Three academics from the Brown University School of Public Health wrote a piece for NBC arguing for more mask mandates to benefit the public's physical and mental health.
These academics were Abdullah Shihipar, research associate at the People, Place and Health Collective, William Goedel, assistant professor of epidemiology at the Brown University School of Public Health and Abigail Cartus, postdoctoral research associate in epidemiology at the Brown University School of Public Health.
They claimed we are in the middle of a “tripledemic” of flu, Covid, and Respiratory syncytial virus (RSV.)
The authors recommended we take similar measures to the ones we took in the height of the COVID-19 pandemic to mitigate this season of respiratory viruses, “starting with the most basic and flexible level of protection: masking. When and where respiratory viruses are surging, mask mandates should be reinstated.”
No thanks. Here is how they argued for it: “Masks work and, critically, they don’t need to work perfectly to have a positive impact,” they wrote. “A recent study found that Boston school districts that had lifted mandates averaged 45 more Covid cases per 1,000 students and staff than those with mandates.”
To bolster the argument, they added that evidence suggests masks are effective against the flu, as well, and that is why there were such low rates of flu during the pandemic.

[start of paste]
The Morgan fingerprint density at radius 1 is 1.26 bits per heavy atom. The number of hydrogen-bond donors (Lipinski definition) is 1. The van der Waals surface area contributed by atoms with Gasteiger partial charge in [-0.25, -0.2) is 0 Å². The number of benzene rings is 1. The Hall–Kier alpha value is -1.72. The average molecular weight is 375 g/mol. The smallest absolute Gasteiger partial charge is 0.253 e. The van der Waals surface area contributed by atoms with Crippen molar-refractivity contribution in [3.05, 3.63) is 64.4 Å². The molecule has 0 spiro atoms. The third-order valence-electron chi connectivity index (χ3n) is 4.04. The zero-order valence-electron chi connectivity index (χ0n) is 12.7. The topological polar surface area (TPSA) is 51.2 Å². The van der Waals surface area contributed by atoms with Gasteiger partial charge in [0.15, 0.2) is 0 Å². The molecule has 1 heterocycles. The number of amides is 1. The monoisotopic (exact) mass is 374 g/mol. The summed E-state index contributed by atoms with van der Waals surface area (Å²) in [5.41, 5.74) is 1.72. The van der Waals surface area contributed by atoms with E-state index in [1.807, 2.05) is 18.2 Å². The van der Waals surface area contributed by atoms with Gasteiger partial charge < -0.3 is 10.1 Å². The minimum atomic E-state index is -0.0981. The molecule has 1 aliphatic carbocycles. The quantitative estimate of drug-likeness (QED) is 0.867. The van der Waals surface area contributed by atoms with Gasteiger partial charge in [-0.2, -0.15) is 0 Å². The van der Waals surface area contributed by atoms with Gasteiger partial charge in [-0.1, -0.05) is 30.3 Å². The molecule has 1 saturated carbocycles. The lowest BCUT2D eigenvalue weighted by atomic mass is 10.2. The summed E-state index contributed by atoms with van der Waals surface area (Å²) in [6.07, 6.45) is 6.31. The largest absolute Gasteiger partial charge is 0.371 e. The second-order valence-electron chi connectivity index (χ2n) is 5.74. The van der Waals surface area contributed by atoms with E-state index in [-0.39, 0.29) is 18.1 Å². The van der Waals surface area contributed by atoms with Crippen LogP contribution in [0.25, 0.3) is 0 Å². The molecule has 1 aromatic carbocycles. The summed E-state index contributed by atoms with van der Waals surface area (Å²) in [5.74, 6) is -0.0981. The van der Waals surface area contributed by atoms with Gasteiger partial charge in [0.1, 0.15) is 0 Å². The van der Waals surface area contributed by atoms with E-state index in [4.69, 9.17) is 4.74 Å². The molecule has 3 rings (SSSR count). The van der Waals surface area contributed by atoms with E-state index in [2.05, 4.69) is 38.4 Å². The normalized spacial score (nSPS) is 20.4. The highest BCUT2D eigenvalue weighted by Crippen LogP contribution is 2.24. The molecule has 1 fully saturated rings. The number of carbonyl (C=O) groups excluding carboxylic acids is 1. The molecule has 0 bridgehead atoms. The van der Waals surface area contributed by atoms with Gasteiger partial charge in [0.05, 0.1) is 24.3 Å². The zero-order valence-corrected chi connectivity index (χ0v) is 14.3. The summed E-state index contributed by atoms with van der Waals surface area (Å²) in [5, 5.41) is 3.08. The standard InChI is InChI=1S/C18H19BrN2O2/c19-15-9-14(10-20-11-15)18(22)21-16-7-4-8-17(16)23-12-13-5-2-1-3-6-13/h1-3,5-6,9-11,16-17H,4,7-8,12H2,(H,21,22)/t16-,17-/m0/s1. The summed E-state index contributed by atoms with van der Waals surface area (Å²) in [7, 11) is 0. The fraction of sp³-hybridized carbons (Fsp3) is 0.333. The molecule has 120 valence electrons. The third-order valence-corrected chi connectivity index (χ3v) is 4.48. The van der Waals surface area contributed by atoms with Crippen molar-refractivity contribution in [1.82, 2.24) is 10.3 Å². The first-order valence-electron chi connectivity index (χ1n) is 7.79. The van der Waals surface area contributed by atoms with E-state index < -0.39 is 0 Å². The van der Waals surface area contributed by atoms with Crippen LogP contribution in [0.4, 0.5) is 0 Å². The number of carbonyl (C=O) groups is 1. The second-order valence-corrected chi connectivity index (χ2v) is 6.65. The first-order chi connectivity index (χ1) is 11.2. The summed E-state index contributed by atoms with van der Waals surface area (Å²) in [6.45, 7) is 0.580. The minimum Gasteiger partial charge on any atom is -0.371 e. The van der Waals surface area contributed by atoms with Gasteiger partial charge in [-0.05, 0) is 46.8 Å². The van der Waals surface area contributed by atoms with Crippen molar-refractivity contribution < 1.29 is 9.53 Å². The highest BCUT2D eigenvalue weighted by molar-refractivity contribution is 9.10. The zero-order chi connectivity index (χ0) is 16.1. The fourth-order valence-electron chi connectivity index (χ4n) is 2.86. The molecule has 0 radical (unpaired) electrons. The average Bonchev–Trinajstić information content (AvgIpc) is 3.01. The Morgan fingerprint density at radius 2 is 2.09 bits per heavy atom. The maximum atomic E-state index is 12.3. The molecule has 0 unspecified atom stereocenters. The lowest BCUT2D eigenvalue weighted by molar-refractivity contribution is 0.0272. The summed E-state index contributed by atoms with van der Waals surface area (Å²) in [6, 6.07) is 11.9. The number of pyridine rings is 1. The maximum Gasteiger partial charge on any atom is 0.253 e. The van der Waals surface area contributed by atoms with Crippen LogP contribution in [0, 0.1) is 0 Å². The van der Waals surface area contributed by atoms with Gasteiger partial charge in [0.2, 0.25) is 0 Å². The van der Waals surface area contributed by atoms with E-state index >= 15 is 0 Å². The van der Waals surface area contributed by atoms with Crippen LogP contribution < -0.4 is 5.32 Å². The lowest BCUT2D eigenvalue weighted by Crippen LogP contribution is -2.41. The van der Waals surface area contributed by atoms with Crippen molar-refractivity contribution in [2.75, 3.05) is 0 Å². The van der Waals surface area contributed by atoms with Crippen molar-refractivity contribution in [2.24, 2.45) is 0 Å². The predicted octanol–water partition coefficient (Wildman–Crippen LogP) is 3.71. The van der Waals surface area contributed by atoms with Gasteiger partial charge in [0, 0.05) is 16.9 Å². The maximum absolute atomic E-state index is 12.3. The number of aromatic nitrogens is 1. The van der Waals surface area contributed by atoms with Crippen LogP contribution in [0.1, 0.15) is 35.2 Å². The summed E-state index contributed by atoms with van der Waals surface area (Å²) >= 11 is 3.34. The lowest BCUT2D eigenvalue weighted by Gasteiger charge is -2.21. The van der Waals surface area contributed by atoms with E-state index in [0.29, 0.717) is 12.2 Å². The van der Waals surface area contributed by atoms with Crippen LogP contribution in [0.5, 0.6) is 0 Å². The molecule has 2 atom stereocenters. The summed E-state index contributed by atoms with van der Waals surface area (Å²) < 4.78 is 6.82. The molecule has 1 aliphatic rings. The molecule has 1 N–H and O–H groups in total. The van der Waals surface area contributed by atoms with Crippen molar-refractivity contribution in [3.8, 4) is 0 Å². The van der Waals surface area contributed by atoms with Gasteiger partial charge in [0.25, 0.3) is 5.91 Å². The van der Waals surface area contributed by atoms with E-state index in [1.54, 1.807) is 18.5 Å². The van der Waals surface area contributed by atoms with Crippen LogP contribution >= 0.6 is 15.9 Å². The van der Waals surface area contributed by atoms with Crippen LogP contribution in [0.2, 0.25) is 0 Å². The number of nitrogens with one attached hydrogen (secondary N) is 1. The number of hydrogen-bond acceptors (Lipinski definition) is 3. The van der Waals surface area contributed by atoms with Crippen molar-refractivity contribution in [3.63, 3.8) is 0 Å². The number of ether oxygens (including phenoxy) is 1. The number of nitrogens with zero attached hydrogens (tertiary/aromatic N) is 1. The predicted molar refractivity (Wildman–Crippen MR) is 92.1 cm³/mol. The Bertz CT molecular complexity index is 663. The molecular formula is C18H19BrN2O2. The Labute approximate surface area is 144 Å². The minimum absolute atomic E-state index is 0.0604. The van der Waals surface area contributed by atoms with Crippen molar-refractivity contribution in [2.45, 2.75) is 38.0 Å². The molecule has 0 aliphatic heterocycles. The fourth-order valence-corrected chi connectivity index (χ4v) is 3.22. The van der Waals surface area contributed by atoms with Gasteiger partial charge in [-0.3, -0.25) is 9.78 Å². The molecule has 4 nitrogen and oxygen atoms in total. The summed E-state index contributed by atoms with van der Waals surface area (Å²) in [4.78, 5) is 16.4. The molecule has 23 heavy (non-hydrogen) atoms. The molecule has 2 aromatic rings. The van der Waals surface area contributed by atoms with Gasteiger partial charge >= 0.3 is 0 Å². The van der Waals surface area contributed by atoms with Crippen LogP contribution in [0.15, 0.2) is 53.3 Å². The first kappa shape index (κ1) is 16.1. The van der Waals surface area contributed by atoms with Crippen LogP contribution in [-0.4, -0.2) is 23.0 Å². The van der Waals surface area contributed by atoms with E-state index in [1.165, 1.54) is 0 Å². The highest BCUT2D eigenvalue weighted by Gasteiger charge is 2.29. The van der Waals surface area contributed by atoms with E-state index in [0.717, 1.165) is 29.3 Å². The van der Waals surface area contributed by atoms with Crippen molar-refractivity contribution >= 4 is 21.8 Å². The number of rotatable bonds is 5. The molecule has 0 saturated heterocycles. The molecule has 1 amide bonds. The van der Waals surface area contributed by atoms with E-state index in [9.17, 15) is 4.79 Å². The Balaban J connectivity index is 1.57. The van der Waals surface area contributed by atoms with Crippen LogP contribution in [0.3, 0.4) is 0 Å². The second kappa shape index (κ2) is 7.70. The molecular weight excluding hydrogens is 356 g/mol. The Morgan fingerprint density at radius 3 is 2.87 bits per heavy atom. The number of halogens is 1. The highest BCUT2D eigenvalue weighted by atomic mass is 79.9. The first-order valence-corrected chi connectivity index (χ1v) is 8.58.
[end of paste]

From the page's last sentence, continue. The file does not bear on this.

That is great, but it is not worth it to most people. The typical person would prefer contracting the flu over wearing a mask for months or years.
RSV is another respiratory virus. The authors recommended masking for this as well.
They also claimed, “Mask mandates not only stem the spread of diseases but also have helpful psychological benefits.”
Their point was that mandates “remove the onus on individuals to figure out ‘what is safe.’”
Ah, understood. It is psychologically beneficial for the public to avoid thinking for themselves. Just wear the obedience diaper, do not question it.
As if that was not enough reason for mandatory masking, they added, “A mandate preempts the awkwardness of having to ask people to mask or of having to disclose a high-risk condition.”
How about the awkwardness of not being able to understand people because they are wearing a muzzle? How about the awkwardness of not being able to smile at one another? How about the awkwardness of not being able to breathe normally?
They argued for permanent masking even after this “tripledemic” ends.
They stated, “We should always encourage mask-wearing during fall and winter seasons (as these respiratory viruses tend to transmit more efficiently in colder weather due to changes in humidity and how much time people spend indoors) and in busy places like mass transit and grocery stores.”
Finally, they acknowledged, “We are all tired — of the pandemic and its attendant disruptions to our lives, of taking mitigation measures.”
But with that said, they still argued for doing this permanently. “The pandemic has taught us that levels of community transmission of respiratory diseases can increase quickly and unpredictably. Luckily, it has also taught us how to take action to decrease their dangers.”
Life is not all about decreasing danger and obeying authorities. Hopefully, the American public has learned that from the past years and will never let this happen again like these academics desire.
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Anthony Fauci reportedly demanded a court stenographer mask up because she was sniffling, even though she said it was allergies. https://t.co/R8qixegQvj— MRCTV (@mrctv) November 29, 2022